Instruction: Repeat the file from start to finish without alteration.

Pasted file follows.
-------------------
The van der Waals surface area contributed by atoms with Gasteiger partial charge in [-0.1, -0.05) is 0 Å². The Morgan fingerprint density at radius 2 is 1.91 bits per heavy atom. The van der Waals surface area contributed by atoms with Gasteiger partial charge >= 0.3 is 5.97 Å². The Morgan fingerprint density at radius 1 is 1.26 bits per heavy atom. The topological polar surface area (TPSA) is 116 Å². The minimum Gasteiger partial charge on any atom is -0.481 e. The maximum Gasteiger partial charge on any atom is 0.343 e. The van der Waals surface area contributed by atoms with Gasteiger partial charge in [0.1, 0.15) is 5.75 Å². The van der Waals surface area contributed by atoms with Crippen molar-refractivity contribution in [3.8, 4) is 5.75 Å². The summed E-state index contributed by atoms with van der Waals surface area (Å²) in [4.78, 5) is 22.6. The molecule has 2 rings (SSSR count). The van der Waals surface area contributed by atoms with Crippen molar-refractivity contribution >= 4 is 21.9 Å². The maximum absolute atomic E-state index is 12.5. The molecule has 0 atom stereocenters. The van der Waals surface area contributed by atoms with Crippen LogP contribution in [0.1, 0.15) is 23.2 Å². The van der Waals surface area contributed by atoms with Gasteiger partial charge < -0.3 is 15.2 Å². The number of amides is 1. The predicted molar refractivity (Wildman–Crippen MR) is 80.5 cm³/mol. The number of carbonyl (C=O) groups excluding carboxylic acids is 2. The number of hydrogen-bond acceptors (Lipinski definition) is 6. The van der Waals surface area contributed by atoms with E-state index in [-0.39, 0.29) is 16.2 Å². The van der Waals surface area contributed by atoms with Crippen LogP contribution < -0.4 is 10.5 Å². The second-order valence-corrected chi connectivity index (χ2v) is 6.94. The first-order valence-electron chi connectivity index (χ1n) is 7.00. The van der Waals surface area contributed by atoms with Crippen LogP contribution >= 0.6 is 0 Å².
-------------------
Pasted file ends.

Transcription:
The van der Waals surface area contributed by atoms with Gasteiger partial charge in [-0.1, -0.05) is 0 Å². The Morgan fingerprint density at radius 2 is 1.91 bits per heavy atom. The van der Waals surface area contributed by atoms with Gasteiger partial charge >= 0.3 is 5.97 Å². The Morgan fingerprint density at radius 1 is 1.26 bits per heavy atom. The topological polar surface area (TPSA) is 116 Å². The minimum Gasteiger partial charge on any atom is -0.481 e. The maximum Gasteiger partial charge on any atom is 0.343 e. The van der Waals surface area contributed by atoms with Gasteiger partial charge in [0.1, 0.15) is 5.75 Å². The van der Waals surface area contributed by atoms with Crippen molar-refractivity contribution in [3.8, 4) is 5.75 Å². The summed E-state index contributed by atoms with van der Waals surface area (Å²) in [4.78, 5) is 22.6. The molecule has 2 rings (SSSR count). The van der Waals surface area contributed by atoms with Crippen molar-refractivity contribution >= 4 is 21.9 Å². The maximum absolute atomic E-state index is 12.5. The molecule has 0 atom stereocenters. The van der Waals surface area contributed by atoms with Crippen LogP contribution in [0.1, 0.15) is 23.2 Å². The van der Waals surface area contributed by atoms with Gasteiger partial charge < -0.3 is 15.2 Å². The number of amides is 1. The predicted molar refractivity (Wildman–Crippen MR) is 80.5 cm³/mol. The number of carbonyl (C=O) groups excluding carboxylic acids is 2. The number of hydrogen-bond acceptors (Lipinski definition) is 6. The van der Waals surface area contributed by atoms with E-state index in [-0.39, 0.29) is 16.2 Å². The van der Waals surface area contributed by atoms with Crippen LogP contribution < -0.4 is 10.5 Å². The second-order valence-corrected chi connectivity index (χ2v) is 6.94. The first-order valence-electron chi connectivity index (χ1n) is 7.00. The van der Waals surface area contributed by atoms with Crippen LogP contribution >= 0.6 is 0 Å².